I have to agree with what the wise old Indian had to say about Daylight Saving Time, “Only a white man would cut a foot off the top of a blanket and sew it on the bottom and think that would make a longer blanket.”

Daylight Saving Time has never made sense to me. Isn’t time based on something bigger than us, like when the sun is directly overhead at noon at the Greenwich meridian? It seems like human whimsy that we can decide that what is noon should now become 1:00 as of the second Saturday in March.

And although DST only shifts time an hour, it seems like a slippery slope. Why don’t we move the equinoxes – they are also based on the movement of the sun – to make the summers longer and the winters shorter.

I’m thinking I’ll institute BST – that stands for Birthday Saving Time. On my next birthday, I’m going to move the year I was born forward by one number just like we do with the clocks. And voila, I’m a year younger. 

I understand there were legitimate reasons why DST was initially adopted, and then re-adopted. It was done to conserve coal and other resources in WWI. However, it had been so unpopular that following the war it was repealed until WWII when it was put into effect year-round until the end of the war in 1945.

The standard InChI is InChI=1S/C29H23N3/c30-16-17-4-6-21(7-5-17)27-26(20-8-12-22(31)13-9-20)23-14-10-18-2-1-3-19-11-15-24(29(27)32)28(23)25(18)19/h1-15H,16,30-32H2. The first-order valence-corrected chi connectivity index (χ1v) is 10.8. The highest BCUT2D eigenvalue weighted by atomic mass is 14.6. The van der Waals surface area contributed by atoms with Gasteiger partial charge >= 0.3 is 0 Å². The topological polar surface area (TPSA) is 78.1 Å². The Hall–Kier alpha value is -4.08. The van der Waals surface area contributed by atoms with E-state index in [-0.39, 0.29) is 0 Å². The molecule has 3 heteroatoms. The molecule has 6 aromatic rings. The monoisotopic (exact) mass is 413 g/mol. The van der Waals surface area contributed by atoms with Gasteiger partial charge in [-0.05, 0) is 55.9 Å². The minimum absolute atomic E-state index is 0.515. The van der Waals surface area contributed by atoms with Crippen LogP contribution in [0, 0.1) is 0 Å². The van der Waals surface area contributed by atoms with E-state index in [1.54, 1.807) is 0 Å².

Until 1966 when the Uniform Time Act was put in place, some states observed DST and some didn’t. Which is pretty much just like it is today; Hawaii and most of Arizona don’t have DST.

I have often wondered how people in Arizona deal with being the mainland holdout to DST. Do the signals that reset our cell phones know to skip over that state – except for the Navajo Indian Reservation which does observe DST. (I guess they didn’t hear the joke.) Or when the bars close in Arizona, do patrons high-tail it across the state line into Nevada to find a saloon that’s still open?

I guess I just don’t like someone else deciding messing around with something as precious as time. After all, it’s the one thing in life that we are always in need of more of.

And right now, I’d really like to get back that hour of sleep that we lost last night.